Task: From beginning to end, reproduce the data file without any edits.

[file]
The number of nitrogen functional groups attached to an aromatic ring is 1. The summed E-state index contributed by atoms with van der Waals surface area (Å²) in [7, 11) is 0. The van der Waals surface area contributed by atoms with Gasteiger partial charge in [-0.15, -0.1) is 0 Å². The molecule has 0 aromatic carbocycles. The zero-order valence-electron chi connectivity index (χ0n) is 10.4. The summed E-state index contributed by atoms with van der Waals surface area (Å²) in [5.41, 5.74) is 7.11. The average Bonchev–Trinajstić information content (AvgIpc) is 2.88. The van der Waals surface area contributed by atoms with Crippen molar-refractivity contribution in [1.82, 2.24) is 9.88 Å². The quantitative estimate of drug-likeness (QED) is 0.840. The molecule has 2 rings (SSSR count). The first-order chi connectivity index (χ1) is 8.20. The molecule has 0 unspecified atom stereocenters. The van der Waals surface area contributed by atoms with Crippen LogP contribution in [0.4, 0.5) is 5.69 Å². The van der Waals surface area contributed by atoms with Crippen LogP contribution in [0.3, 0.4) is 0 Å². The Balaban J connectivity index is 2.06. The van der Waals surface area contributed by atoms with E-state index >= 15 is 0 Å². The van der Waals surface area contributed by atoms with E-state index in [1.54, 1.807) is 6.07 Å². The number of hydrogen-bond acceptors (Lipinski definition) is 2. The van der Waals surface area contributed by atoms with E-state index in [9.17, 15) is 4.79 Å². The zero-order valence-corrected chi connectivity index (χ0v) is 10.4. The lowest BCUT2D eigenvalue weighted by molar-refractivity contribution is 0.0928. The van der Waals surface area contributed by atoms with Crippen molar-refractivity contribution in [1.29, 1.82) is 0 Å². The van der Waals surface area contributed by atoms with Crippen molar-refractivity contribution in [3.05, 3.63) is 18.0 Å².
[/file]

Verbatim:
The number of nitrogen functional groups attached to an aromatic ring is 1. The summed E-state index contributed by atoms with van der Waals surface area (Å²) in [7, 11) is 0. The van der Waals surface area contributed by atoms with Gasteiger partial charge in [-0.15, -0.1) is 0 Å². The molecule has 0 aromatic carbocycles. The zero-order valence-electron chi connectivity index (χ0n) is 10.4. The summed E-state index contributed by atoms with van der Waals surface area (Å²) in [5.41, 5.74) is 7.11. The average Bonchev–Trinajstić information content (AvgIpc) is 2.88. The van der Waals surface area contributed by atoms with Crippen molar-refractivity contribution in [1.82, 2.24) is 9.88 Å². The quantitative estimate of drug-likeness (QED) is 0.840. The molecule has 2 rings (SSSR count). The first-order chi connectivity index (χ1) is 8.20. The molecule has 0 unspecified atom stereocenters. The van der Waals surface area contributed by atoms with Crippen LogP contribution in [0.4, 0.5) is 5.69 Å². The van der Waals surface area contributed by atoms with Crippen LogP contribution in [0.3, 0.4) is 0 Å². The Balaban J connectivity index is 2.06. The van der Waals surface area contributed by atoms with E-state index >= 15 is 0 Å². The van der Waals surface area contributed by atoms with E-state index in [1.54, 1.807) is 6.07 Å². The number of hydrogen-bond acceptors (Lipinski definition) is 2. The van der Waals surface area contributed by atoms with E-state index in [9.17, 15) is 4.79 Å². The zero-order valence-corrected chi connectivity index (χ0v) is 10.4. The lowest BCUT2D eigenvalue weighted by molar-refractivity contribution is 0.0928. The van der Waals surface area contributed by atoms with Crippen molar-refractivity contribution in [1.29, 1.82) is 0 Å². The van der Waals surface area contributed by atoms with Crippen molar-refractivity contribution in [3.05, 3.63) is 18.0 Å².